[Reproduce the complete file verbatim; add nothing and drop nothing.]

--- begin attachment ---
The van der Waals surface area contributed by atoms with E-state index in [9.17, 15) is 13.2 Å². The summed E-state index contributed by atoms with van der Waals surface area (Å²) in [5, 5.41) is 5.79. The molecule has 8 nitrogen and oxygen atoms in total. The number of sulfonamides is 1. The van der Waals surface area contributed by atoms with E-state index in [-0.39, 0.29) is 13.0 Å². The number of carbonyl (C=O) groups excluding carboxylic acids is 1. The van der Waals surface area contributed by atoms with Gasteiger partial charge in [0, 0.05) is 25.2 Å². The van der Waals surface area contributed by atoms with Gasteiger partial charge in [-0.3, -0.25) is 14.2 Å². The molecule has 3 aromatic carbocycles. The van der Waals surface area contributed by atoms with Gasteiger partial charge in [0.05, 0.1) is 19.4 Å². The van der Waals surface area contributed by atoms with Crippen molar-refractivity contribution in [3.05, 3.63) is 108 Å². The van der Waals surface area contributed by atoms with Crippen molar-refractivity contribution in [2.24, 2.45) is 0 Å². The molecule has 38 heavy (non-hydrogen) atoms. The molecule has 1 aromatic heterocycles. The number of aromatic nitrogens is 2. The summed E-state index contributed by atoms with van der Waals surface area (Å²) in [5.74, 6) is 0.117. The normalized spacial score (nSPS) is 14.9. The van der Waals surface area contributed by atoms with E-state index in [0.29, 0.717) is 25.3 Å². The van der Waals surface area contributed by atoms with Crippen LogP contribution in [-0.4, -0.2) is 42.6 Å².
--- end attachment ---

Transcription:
The van der Waals surface area contributed by atoms with E-state index in [9.17, 15) is 13.2 Å². The summed E-state index contributed by atoms with van der Waals surface area (Å²) in [5, 5.41) is 5.79. The molecule has 8 nitrogen and oxygen atoms in total. The number of sulfonamides is 1. The van der Waals surface area contributed by atoms with E-state index in [-0.39, 0.29) is 13.0 Å². The number of carbonyl (C=O) groups excluding carboxylic acids is 1. The van der Waals surface area contributed by atoms with Gasteiger partial charge in [0, 0.05) is 25.2 Å². The van der Waals surface area contributed by atoms with Gasteiger partial charge in [-0.3, -0.25) is 14.2 Å². The molecule has 3 aromatic carbocycles. The van der Waals surface area contributed by atoms with Gasteiger partial charge in [0.05, 0.1) is 19.4 Å². The van der Waals surface area contributed by atoms with Crippen molar-refractivity contribution in [3.05, 3.63) is 108 Å². The van der Waals surface area contributed by atoms with Crippen molar-refractivity contribution in [2.24, 2.45) is 0 Å². The molecule has 38 heavy (non-hydrogen) atoms. The molecule has 1 aromatic heterocycles. The number of aromatic nitrogens is 2. The summed E-state index contributed by atoms with van der Waals surface area (Å²) in [5.74, 6) is 0.117. The normalized spacial score (nSPS) is 14.9. The van der Waals surface area contributed by atoms with E-state index in [0.29, 0.717) is 25.3 Å². The van der Waals surface area contributed by atoms with Crippen LogP contribution in [-0.4, -0.2) is 42.6 Å².